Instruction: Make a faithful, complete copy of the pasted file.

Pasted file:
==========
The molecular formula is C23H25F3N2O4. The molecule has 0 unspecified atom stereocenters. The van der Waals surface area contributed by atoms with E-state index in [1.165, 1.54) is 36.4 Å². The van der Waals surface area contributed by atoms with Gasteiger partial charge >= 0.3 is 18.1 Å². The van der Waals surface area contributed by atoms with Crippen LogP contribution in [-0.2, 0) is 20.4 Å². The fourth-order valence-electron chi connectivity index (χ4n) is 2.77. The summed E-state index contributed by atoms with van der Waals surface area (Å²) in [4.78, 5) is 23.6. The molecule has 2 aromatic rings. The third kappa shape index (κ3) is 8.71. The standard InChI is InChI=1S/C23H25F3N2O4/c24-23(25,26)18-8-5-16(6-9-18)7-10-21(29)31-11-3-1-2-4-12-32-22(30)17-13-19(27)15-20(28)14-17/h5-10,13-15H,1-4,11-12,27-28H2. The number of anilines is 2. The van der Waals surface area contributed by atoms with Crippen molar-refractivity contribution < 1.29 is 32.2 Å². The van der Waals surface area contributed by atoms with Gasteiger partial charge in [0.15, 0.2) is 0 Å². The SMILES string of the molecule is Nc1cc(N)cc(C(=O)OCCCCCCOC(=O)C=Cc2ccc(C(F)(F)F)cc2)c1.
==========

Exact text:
The molecular formula is C23H25F3N2O4. The molecule has 0 unspecified atom stereocenters. The van der Waals surface area contributed by atoms with E-state index in [1.165, 1.54) is 36.4 Å². The van der Waals surface area contributed by atoms with Gasteiger partial charge >= 0.3 is 18.1 Å². The van der Waals surface area contributed by atoms with Crippen LogP contribution in [-0.2, 0) is 20.4 Å². The fourth-order valence-electron chi connectivity index (χ4n) is 2.77. The summed E-state index contributed by atoms with van der Waals surface area (Å²) in [4.78, 5) is 23.6. The molecule has 2 aromatic rings. The third kappa shape index (κ3) is 8.71. The standard InChI is InChI=1S/C23H25F3N2O4/c24-23(25,26)18-8-5-16(6-9-18)7-10-21(29)31-11-3-1-2-4-12-32-22(30)17-13-19(27)15-20(28)14-17/h5-10,13-15H,1-4,11-12,27-28H2. The number of anilines is 2. The van der Waals surface area contributed by atoms with Crippen molar-refractivity contribution < 1.29 is 32.2 Å². The van der Waals surface area contributed by atoms with Gasteiger partial charge in [0.15, 0.2) is 0 Å². The SMILES string of the molecule is Nc1cc(N)cc(C(=O)OCCCCCCOC(=O)C=Cc2ccc(C(F)(F)F)cc2)c1.